The Exploits of Juve Being the Second of the Series of the "Fantomas" Detective Tales

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ISBN: N/A
Language: English
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THE COMRADES' TRYST

"A bowl of claret, Father Korn."

The raucous voice of big Ernestine rose above the hubbub in the smoke-begrimed tavern.

"Some claret, and let it be good," repeated the drab, a big, fair damsel with puckered eyes and features worn by dissipation.

Father Korn had heard the first time, but he was in no hurry to comply with the order.

He was a bald, whiskered giant, and at the moment was busily engaged in swilling dirty glasses in a sink filled with tepid water.

This tavern, "The Comrades' Tryst," had two rooms, each with its separate exit. Mme. Korn presided over the first in which food and drink were served. By passing through the door at the far end, and crossing the inner courtyard of the large seven-story building, the second "den" was reached—a low and ill-lit room facing the Rue de la Charbonnière, a street famed in the district for its bad reputation.

At a third summons, Father Korn, who had sized up the girl and the crowd she was with, growled:

"It'll be two moons; hand over the stuff first."

Big Ernestine rose, and pushing her way to him, began a long argument. When she stopped to draw a breath, Korn interposed:

"It's no use trying that game. I said two francs and two francs it is."

"All right, I won't argue with a brute like you," replied the girl. "Everyone knows that you and Mother Korn are Germans, dirty Prussians."

The innkeeper smiled quietly and went on washing his glasses.

Big Ernestine glanced around the room. She knew the crowd and quickly decided that the cash would not be forthcoming.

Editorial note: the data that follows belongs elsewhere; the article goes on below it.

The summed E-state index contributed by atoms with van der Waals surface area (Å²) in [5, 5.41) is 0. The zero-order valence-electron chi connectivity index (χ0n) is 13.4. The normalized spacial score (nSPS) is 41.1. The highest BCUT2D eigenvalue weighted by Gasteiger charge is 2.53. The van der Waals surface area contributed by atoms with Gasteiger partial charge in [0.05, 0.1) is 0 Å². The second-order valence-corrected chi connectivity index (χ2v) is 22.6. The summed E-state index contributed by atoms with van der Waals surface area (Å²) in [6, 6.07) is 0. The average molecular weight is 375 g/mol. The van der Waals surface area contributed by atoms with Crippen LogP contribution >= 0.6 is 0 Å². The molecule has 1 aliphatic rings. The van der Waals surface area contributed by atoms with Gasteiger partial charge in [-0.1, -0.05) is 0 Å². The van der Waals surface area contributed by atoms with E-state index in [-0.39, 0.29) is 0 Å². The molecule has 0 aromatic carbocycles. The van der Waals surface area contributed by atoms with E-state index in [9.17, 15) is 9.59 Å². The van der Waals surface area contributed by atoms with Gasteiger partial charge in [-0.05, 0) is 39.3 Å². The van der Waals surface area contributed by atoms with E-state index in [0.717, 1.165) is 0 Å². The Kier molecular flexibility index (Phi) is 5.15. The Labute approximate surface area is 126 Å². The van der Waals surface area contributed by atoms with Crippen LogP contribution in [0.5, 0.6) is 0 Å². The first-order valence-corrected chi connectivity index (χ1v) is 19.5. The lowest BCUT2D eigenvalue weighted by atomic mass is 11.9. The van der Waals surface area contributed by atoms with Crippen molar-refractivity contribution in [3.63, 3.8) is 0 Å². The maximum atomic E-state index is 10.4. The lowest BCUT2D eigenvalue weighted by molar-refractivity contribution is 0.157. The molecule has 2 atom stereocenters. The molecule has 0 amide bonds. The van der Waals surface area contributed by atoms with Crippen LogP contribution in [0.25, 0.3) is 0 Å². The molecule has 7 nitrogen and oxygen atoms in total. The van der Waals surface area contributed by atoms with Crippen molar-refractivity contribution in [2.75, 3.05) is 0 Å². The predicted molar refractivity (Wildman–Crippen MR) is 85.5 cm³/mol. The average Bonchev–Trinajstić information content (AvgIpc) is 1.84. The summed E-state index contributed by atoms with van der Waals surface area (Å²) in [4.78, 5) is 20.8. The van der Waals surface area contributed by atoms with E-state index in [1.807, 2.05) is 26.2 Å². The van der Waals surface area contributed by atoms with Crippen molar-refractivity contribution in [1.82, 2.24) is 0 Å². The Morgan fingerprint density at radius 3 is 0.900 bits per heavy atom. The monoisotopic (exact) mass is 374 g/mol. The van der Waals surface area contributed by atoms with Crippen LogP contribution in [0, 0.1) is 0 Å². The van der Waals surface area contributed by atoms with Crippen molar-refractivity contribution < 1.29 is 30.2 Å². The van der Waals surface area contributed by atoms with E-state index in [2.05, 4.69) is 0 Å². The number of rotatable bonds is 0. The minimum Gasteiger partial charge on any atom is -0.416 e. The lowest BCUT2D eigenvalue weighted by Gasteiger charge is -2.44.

For a moment she thought of tackling old Mother Toulouche, ensconced in the doorway with her display of portugals and snails, but dame Toulouche, snuggled in her old shawl, was fast asleep.

Suddenly from a corner of the tavern, a weary voice cried with authority:

"Go ahead, Korn, I'll stand treat."

It was the Sapper who had spoken.

A man of fifty who owed his nickname to the current report that he had spent twenty years in Africa, both as a soldier and a convict.

While Ernestine and her friends hastened to his table, the Sapper's companion, a heavily built man, rose carelessly and slouched off to join another group, muttering:

"I'm too near the window here."

"It's Nonet," explained the Sapper to Ernestine. "He's home from New Caledonia, and he doesn't care to show himself much just now."

The girl nodded, and pointing to one of her companions, became confidential. "Look at poor Mimile, here. He's just out of quod and has to start right off to do his service. Pretty tough."

The Sapper became very interested in the conversation. Meanwhile Nonet, as he crossed the tap-room, had stopped a few moments before a pretty girl who was evidently expecting some one.

"Waiting again for the Square, eh, Josephine?" Nonet inquired.

The girl, whose big blue eyes contrasted strikingly with her jet black hair, replied:

"Why not? Loupart doesn't think of quitting me that I know of."

"Well, when he does let me know," Nonet suggested smilingly.

Josephine shrugged her shoulders contemptuously, and, glancing at the clock above the bar, rose suddenly and left the tap-room....